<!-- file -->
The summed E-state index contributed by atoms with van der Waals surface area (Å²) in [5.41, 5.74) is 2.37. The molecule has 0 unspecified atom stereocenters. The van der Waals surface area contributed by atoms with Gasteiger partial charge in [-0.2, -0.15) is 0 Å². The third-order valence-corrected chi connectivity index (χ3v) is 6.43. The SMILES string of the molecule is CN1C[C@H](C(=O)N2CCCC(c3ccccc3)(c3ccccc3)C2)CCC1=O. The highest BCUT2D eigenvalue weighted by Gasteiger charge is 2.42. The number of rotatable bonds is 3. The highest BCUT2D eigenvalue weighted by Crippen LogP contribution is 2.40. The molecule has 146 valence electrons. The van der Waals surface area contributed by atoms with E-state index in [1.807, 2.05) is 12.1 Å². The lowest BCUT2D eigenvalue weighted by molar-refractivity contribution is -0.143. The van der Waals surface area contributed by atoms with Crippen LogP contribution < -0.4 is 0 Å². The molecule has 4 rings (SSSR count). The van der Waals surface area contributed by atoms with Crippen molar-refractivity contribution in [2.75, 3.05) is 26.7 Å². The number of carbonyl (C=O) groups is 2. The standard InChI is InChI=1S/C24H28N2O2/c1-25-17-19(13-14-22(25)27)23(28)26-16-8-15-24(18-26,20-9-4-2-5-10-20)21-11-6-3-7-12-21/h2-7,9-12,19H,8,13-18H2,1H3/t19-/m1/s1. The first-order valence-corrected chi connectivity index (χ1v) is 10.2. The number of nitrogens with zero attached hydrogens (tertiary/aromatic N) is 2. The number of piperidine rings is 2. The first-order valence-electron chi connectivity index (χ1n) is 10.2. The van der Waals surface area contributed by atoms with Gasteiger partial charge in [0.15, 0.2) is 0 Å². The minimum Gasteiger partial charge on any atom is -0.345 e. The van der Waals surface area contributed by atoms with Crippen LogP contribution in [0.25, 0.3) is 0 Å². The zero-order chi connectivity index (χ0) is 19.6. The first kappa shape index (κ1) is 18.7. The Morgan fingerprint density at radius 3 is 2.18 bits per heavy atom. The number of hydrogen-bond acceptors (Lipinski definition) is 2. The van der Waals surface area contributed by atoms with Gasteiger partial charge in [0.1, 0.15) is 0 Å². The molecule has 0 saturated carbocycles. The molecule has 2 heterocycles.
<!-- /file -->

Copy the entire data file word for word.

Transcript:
The summed E-state index contributed by atoms with van der Waals surface area (Å²) in [5.41, 5.74) is 2.37. The molecule has 0 unspecified atom stereocenters. The van der Waals surface area contributed by atoms with Gasteiger partial charge in [-0.2, -0.15) is 0 Å². The third-order valence-corrected chi connectivity index (χ3v) is 6.43. The SMILES string of the molecule is CN1C[C@H](C(=O)N2CCCC(c3ccccc3)(c3ccccc3)C2)CCC1=O. The highest BCUT2D eigenvalue weighted by Gasteiger charge is 2.42. The number of rotatable bonds is 3. The highest BCUT2D eigenvalue weighted by Crippen LogP contribution is 2.40. The molecule has 146 valence electrons. The van der Waals surface area contributed by atoms with E-state index in [1.807, 2.05) is 12.1 Å². The lowest BCUT2D eigenvalue weighted by molar-refractivity contribution is -0.143. The van der Waals surface area contributed by atoms with Crippen LogP contribution < -0.4 is 0 Å². The molecule has 4 rings (SSSR count). The van der Waals surface area contributed by atoms with Crippen molar-refractivity contribution in [2.75, 3.05) is 26.7 Å². The number of carbonyl (C=O) groups is 2. The standard InChI is InChI=1S/C24H28N2O2/c1-25-17-19(13-14-22(25)27)23(28)26-16-8-15-24(18-26,20-9-4-2-5-10-20)21-11-6-3-7-12-21/h2-7,9-12,19H,8,13-18H2,1H3/t19-/m1/s1. The first-order valence-corrected chi connectivity index (χ1v) is 10.2. The number of nitrogens with zero attached hydrogens (tertiary/aromatic N) is 2. The number of piperidine rings is 2. The first-order valence-electron chi connectivity index (χ1n) is 10.2. The van der Waals surface area contributed by atoms with Gasteiger partial charge in [0.15, 0.2) is 0 Å². The minimum Gasteiger partial charge on any atom is -0.345 e. The van der Waals surface area contributed by atoms with Crippen LogP contribution in [0.25, 0.3) is 0 Å². The zero-order chi connectivity index (χ0) is 19.6. The first kappa shape index (κ1) is 18.7. The Morgan fingerprint density at radius 3 is 2.18 bits per heavy atom. The number of hydrogen-bond acceptors (Lipinski definition) is 2. The van der Waals surface area contributed by atoms with Gasteiger partial charge in [0.1, 0.15) is 0 Å². The molecule has 0 saturated carbocycles. The molecule has 2 heterocycles.